Mound of the Dead Men
Perhaps the oldest bronze statue in the world is the Dancing Girl, a 4000-year-old, 10 cm figure found in 1926 at the Mohenjo-daro archaeological site in Sindh, in what is now Pakistan. In Sindhi, Mohenjo-daro means ‘mound of the dead men’. The statue – now in a museum in New Delhi – depicts a gangly teenage girl whose body language looks remarkably modern: insolent and unimpressed.
When I studied in Oxford a decade ago, I often passed under the stone statue of Cecil Rhodes on the front of Oriel College as I walked to the philosophy department on Logic Lane. Rhodes meant nothing to me in those days. My eighteen years of education had not once mentioned colonialism, and my head was often down as I trudged through the streets, falling into the common error, noted by Alan Bennett, of ‘confusing learning with the smell of cold stone’.
Most of my time was devoted to working through the hefty reading list. Looking for a role model, I first scanned it for women’s names. I could see only one, but it appeared time and again: Hilary Putnam. I clung to the thought of such an eminent woman philosopher until Putnam was referred to in a seminar as ‘he’. I took the disappointment silently.
It goes without saying that there were no Black philosophers on my reading list in Oxford, no people of colour, and none working outside the western tradition. Statues, like reading lists, tell us how to assign credibility and moral approbation. This realisation wasn’t new to me. When Winston Churchill was described at my primary school as a hero, at first I assumed there must be some confusion. My father is Kurdish, and at home Churchill was known for his view on using chemical weapons against Kurds:
I am strongly in favour of using poisoned gas against uncivilised tribes. The moral effect should be so good that the loss of life should be reduced to a minimum. It is not necessary to use only the most deadly gases: gases can be used which cause great inconvenience and would spread a lively terror and yet would leave no serious permanent effects on most of those affected.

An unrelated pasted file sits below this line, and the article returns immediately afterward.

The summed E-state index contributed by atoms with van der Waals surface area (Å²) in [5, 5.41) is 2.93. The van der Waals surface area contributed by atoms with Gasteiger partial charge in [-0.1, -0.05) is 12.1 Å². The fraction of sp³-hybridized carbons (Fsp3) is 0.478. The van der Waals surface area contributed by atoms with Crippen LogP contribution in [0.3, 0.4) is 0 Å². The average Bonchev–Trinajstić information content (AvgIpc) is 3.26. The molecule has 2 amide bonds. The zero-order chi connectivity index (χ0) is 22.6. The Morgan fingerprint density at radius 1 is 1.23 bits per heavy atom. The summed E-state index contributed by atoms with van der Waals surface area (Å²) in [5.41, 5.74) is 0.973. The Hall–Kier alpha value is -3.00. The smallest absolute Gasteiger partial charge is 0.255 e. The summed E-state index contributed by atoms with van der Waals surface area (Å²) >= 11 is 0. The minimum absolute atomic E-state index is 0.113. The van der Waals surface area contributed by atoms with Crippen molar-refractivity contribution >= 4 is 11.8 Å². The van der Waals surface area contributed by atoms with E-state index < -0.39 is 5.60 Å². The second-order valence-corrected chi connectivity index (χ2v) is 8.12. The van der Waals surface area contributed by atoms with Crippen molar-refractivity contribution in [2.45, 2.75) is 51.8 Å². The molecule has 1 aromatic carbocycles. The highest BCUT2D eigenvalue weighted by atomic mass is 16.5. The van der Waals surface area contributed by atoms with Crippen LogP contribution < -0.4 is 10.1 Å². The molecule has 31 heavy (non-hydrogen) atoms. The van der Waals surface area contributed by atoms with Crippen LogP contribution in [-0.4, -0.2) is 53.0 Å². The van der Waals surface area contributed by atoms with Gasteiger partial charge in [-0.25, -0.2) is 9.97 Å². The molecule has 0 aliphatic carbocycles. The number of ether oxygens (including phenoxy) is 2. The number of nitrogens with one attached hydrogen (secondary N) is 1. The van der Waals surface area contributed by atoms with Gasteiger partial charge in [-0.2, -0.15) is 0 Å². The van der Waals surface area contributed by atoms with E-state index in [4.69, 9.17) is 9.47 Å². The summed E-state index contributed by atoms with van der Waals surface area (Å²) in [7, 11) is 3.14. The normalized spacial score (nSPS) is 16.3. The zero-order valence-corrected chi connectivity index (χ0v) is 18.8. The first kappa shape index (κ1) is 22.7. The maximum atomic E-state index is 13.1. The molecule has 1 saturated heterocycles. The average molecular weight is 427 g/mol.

He said that in 1919. By the time I heard his name in class, it was the early 1990s. In 1988, when I was one, my mother had held me in her arms as she shook a collection box outside Woolworths on Accrington High Street to raise money for the people who had survived Saddam Hussein’s massacre of Kurds in Halabja. Five thousand people had dropped dead in the streets, their skin blistered, as mustard gas and nerve agents fell from the sky, and ten thousand were seriously injured. Three decades later, birth defects and cancers are ten times higher than in neighbouring regions.
My teacher presented Churchill as an uncontroversial luminary, and in that moment I had to divide myself in two: the side that would go along with the charade and please the misguided teacher, and the side that knew what was right and saw that there were other stories, too. One word for what the teacher was telling us is propaganda, and that may be the best way to understand statues of slave traders in a country that doesn’t teach its own colonial history. It is telling that so many people have this week argued we are supposed to remember these dead men for their philanthropy.
‘I contend that we are the first race in the world,’ Rhodes once said, ‘and that the more of the world we inhabit the better it is for the human race. I contend that every acre added to our territory means the birth of more of the English race who otherwise would not be brought into existence.’ In his will he bequeathed large sums to Oxford University to found the Rhodes Scholarship and left £100,000 to Oriel College, which his statue now decorates.
Rhodes still stands, but unless the college cuts down his stone likeness from above its entrance, it won’t be long before he’s lassoed down to find a more fitting resting place in the silty bed of one of the muddy waterways that criss-cross the city. In the meantime, a statue of Belgium’s brutal colonial monarch King Leopold II has been removed, as has a bronze cast of the slave trader Robert Milligan, which until earlier this week stood outside the Museum of London Docklands. Across the United States, statues of Christopher Columbus are toppling. A mound of dead men is forming.
Watching the statue of Edward Colston break the surface of the water of Bristol Harbour, I remembered flipping coins into wishing wells as a small child. Until 1992, the penny was made of bronze, so those early wishes were made of the same stuff as Colston’s effigy. The practice of throwing coins into wells is an ancient tradition, and may have emerged because copper (a component of bronze) has oligodynamic properties: it kills bacteria, making water safer to drink. Colston’s statue was seven feet tall. That’s a lot of wishes. It’s a shame they dredged it up today: all that bronze at the bottom of the harbour might have made Bristol’s waters a little cleaner.